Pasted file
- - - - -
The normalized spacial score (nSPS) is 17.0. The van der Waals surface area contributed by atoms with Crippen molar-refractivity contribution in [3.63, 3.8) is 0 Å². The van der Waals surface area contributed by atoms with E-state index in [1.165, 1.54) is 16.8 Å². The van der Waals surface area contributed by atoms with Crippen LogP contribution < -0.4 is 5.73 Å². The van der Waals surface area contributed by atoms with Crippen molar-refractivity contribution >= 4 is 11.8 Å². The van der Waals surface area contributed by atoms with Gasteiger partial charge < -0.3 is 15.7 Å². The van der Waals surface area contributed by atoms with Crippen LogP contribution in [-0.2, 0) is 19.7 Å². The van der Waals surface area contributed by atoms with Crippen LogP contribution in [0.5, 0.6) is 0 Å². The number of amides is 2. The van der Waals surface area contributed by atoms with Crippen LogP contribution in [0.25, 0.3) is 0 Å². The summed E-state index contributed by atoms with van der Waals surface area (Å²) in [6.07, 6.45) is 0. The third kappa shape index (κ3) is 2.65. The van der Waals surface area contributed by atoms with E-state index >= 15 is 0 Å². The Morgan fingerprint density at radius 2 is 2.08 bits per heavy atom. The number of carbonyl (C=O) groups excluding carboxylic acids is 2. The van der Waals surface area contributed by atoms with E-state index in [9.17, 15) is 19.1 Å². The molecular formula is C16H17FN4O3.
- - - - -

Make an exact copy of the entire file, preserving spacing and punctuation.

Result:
The normalized spacial score (nSPS) is 17.0. The van der Waals surface area contributed by atoms with Crippen molar-refractivity contribution in [3.63, 3.8) is 0 Å². The van der Waals surface area contributed by atoms with E-state index in [1.165, 1.54) is 16.8 Å². The van der Waals surface area contributed by atoms with Crippen LogP contribution < -0.4 is 5.73 Å². The van der Waals surface area contributed by atoms with Crippen molar-refractivity contribution >= 4 is 11.8 Å². The van der Waals surface area contributed by atoms with Gasteiger partial charge < -0.3 is 15.7 Å². The van der Waals surface area contributed by atoms with Crippen LogP contribution in [-0.2, 0) is 19.7 Å². The van der Waals surface area contributed by atoms with Crippen LogP contribution in [0.5, 0.6) is 0 Å². The number of amides is 2. The van der Waals surface area contributed by atoms with Crippen LogP contribution in [0.25, 0.3) is 0 Å². The summed E-state index contributed by atoms with van der Waals surface area (Å²) in [6.07, 6.45) is 0. The third kappa shape index (κ3) is 2.65. The van der Waals surface area contributed by atoms with E-state index >= 15 is 0 Å². The Morgan fingerprint density at radius 2 is 2.08 bits per heavy atom. The number of carbonyl (C=O) groups excluding carboxylic acids is 2. The van der Waals surface area contributed by atoms with E-state index in [9.17, 15) is 19.1 Å². The molecular formula is C16H17FN4O3.